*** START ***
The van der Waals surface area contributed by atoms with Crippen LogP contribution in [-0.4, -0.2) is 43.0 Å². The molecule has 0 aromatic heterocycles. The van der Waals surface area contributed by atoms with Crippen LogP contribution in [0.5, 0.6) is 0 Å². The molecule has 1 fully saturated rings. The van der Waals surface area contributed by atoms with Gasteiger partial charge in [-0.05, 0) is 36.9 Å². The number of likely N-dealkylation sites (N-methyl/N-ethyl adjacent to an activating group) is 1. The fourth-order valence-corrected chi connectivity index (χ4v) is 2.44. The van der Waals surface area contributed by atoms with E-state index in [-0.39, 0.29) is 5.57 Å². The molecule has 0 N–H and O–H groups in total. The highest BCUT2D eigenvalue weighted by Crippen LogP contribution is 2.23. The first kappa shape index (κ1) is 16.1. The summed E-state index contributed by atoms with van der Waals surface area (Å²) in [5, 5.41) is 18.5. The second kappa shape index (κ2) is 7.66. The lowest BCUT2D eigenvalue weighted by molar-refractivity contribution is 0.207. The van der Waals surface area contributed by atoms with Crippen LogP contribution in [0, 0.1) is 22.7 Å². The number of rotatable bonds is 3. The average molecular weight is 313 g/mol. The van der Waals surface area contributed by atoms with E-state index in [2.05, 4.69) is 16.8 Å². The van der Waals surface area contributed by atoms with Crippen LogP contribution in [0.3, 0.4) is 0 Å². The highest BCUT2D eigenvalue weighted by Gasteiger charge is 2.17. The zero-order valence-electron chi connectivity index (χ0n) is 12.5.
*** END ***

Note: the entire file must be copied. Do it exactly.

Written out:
The van der Waals surface area contributed by atoms with Crippen LogP contribution in [-0.4, -0.2) is 43.0 Å². The molecule has 0 aromatic heterocycles. The van der Waals surface area contributed by atoms with Crippen LogP contribution in [0.5, 0.6) is 0 Å². The molecule has 1 fully saturated rings. The van der Waals surface area contributed by atoms with Gasteiger partial charge in [-0.05, 0) is 36.9 Å². The number of likely N-dealkylation sites (N-methyl/N-ethyl adjacent to an activating group) is 1. The fourth-order valence-corrected chi connectivity index (χ4v) is 2.44. The van der Waals surface area contributed by atoms with E-state index in [-0.39, 0.29) is 5.57 Å². The molecule has 0 N–H and O–H groups in total. The highest BCUT2D eigenvalue weighted by Crippen LogP contribution is 2.23. The first kappa shape index (κ1) is 16.1. The summed E-state index contributed by atoms with van der Waals surface area (Å²) in [5, 5.41) is 18.5. The second kappa shape index (κ2) is 7.66. The lowest BCUT2D eigenvalue weighted by molar-refractivity contribution is 0.207. The van der Waals surface area contributed by atoms with Crippen LogP contribution in [0, 0.1) is 22.7 Å². The number of rotatable bonds is 3. The average molecular weight is 313 g/mol. The van der Waals surface area contributed by atoms with E-state index in [2.05, 4.69) is 16.8 Å². The van der Waals surface area contributed by atoms with Crippen LogP contribution in [0.3, 0.4) is 0 Å². The highest BCUT2D eigenvalue weighted by Gasteiger charge is 2.17. The zero-order valence-electron chi connectivity index (χ0n) is 12.5.